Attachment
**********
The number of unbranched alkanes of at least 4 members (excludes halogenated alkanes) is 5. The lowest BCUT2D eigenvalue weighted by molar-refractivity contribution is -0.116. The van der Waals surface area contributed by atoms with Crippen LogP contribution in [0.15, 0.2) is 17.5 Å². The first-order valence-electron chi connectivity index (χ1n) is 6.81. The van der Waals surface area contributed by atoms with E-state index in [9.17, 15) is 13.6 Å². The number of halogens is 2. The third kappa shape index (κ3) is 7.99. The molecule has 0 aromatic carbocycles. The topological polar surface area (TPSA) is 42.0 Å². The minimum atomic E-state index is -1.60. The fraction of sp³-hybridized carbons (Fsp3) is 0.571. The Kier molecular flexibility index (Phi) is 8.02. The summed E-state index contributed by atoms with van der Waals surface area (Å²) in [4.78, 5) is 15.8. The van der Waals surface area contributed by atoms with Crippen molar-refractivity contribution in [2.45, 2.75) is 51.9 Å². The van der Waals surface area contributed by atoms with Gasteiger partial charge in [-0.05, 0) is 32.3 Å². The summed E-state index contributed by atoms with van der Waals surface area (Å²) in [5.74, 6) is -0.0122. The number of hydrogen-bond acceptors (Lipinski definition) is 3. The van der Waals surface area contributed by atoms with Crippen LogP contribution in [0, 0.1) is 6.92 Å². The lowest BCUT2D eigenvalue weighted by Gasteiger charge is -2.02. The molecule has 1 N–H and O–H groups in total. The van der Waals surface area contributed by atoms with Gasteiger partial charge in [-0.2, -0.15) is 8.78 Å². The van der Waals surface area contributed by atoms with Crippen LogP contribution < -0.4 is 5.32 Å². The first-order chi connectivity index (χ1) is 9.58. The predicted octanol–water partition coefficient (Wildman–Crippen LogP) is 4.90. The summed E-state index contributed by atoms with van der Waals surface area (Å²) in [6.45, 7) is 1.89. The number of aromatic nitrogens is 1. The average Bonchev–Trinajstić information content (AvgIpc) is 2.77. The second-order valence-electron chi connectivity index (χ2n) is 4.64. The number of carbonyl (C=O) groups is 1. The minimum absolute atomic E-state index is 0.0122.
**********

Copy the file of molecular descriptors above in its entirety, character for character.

The number of unbranched alkanes of at least 4 members (excludes halogenated alkanes) is 5. The lowest BCUT2D eigenvalue weighted by molar-refractivity contribution is -0.116. The van der Waals surface area contributed by atoms with Crippen LogP contribution in [0.15, 0.2) is 17.5 Å². The first-order valence-electron chi connectivity index (χ1n) is 6.81. The van der Waals surface area contributed by atoms with E-state index in [9.17, 15) is 13.6 Å². The number of halogens is 2. The third kappa shape index (κ3) is 7.99. The molecule has 0 aromatic carbocycles. The topological polar surface area (TPSA) is 42.0 Å². The minimum atomic E-state index is -1.60. The fraction of sp³-hybridized carbons (Fsp3) is 0.571. The Kier molecular flexibility index (Phi) is 8.02. The summed E-state index contributed by atoms with van der Waals surface area (Å²) in [4.78, 5) is 15.8. The van der Waals surface area contributed by atoms with Crippen molar-refractivity contribution in [2.45, 2.75) is 51.9 Å². The van der Waals surface area contributed by atoms with Gasteiger partial charge in [-0.05, 0) is 32.3 Å². The summed E-state index contributed by atoms with van der Waals surface area (Å²) in [5.74, 6) is -0.0122. The number of hydrogen-bond acceptors (Lipinski definition) is 3. The van der Waals surface area contributed by atoms with Crippen LogP contribution in [0, 0.1) is 6.92 Å². The lowest BCUT2D eigenvalue weighted by Gasteiger charge is -2.02. The molecule has 1 N–H and O–H groups in total. The van der Waals surface area contributed by atoms with Gasteiger partial charge in [-0.2, -0.15) is 8.78 Å². The van der Waals surface area contributed by atoms with Crippen LogP contribution < -0.4 is 5.32 Å². The first-order chi connectivity index (χ1) is 9.58. The predicted octanol–water partition coefficient (Wildman–Crippen LogP) is 4.90. The summed E-state index contributed by atoms with van der Waals surface area (Å²) in [6.45, 7) is 1.89. The number of aromatic nitrogens is 1. The average Bonchev–Trinajstić information content (AvgIpc) is 2.77. The second-order valence-electron chi connectivity index (χ2n) is 4.64. The number of carbonyl (C=O) groups is 1. The minimum absolute atomic E-state index is 0.0122.